The more we see a bad guy like Sauron onscreen, the less interesting he becomes. In Tolkien's The Lord of the Rings, he was little more than a whisper, the shadow behind shadows, a boogeyman so beyond the ken of even the great powers who got what he really was that even they didn't care to mention him. My favorite scene from the Peter Jackson films is in the extended cut of The Fellowship of the Ring, during the Council of Elrond, when Gandalf invokes the Black Speech, the very air darkens, and everyone's reaching for a Tums.
So I'm conflicted about Monolith's new Middle-earth: Shadow of War story trailer, which includes Jackson's Iron-Maiden-album-escapee all rasping and "Release the hounds!" That you-versus-Sauron plot was Shadow of Mordor's least interesting aspect. Sure, writer Christian Cantamessa did a fine job dutifully aping the arcane fatalism of the Jackson films, but the premise was dippy: a superhero ghost pals up with a zombie ranger to knock off some preening henchman and eventually Sauron himself.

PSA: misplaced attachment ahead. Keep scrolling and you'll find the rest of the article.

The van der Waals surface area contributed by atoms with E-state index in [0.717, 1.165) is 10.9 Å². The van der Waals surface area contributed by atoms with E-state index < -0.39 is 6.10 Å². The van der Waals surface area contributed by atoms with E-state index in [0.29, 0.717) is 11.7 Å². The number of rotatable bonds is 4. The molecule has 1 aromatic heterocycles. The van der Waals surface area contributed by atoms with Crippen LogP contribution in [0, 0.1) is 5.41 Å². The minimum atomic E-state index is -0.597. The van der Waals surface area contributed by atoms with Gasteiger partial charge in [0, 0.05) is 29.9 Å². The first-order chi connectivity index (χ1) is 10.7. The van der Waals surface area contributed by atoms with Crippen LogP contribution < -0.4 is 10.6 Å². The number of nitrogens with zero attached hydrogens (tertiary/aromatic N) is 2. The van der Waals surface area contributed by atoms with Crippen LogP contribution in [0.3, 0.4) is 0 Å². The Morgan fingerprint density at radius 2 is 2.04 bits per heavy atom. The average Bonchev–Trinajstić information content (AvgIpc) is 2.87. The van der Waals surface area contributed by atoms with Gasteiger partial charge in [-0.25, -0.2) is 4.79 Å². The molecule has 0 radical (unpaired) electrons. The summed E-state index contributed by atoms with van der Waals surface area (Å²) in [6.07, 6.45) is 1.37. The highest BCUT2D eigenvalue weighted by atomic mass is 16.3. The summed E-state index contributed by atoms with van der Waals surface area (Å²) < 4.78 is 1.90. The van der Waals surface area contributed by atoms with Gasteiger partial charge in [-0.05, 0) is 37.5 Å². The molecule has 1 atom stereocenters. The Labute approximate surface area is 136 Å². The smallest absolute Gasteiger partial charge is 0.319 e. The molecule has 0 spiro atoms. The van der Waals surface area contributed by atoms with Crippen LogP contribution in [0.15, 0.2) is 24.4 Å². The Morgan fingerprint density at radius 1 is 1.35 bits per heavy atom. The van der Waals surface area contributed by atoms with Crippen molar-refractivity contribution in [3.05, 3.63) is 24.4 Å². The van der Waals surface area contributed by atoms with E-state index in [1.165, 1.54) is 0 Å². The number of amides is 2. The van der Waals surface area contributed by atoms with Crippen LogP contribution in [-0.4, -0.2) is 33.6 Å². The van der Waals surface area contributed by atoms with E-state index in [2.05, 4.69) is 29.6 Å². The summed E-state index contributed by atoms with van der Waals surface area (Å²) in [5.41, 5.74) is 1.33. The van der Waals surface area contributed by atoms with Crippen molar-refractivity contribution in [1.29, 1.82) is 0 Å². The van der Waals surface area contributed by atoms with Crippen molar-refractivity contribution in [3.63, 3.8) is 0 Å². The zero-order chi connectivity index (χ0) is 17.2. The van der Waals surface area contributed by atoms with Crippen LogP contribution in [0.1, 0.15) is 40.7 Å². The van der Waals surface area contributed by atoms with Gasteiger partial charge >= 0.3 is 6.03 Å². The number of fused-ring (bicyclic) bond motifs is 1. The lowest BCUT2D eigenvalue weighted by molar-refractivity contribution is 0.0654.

The game, by contrast, was incredible, one of TIME's top 10 that year. The "bright" what? Talion-Celebrimb-who? Who cared. What worked was Monolith's delightful, pliable A.I. sandbox, which when nudged pushed back, often punitively. Shadow of War, its sequel for PC, PlayStation 4 and Xbox One that's due October 10, may be even grander in that regard.
And look, there's Shelob, and the Nazgul, and a new ring of power, and a Balrog wearing a helmet. Come for the nerdy Tolkien "greatest film hits" theme park rides, stay—with any luck—for the guileful, taxing, dynamic bad guys in an open world said to be even more nuanced than the last.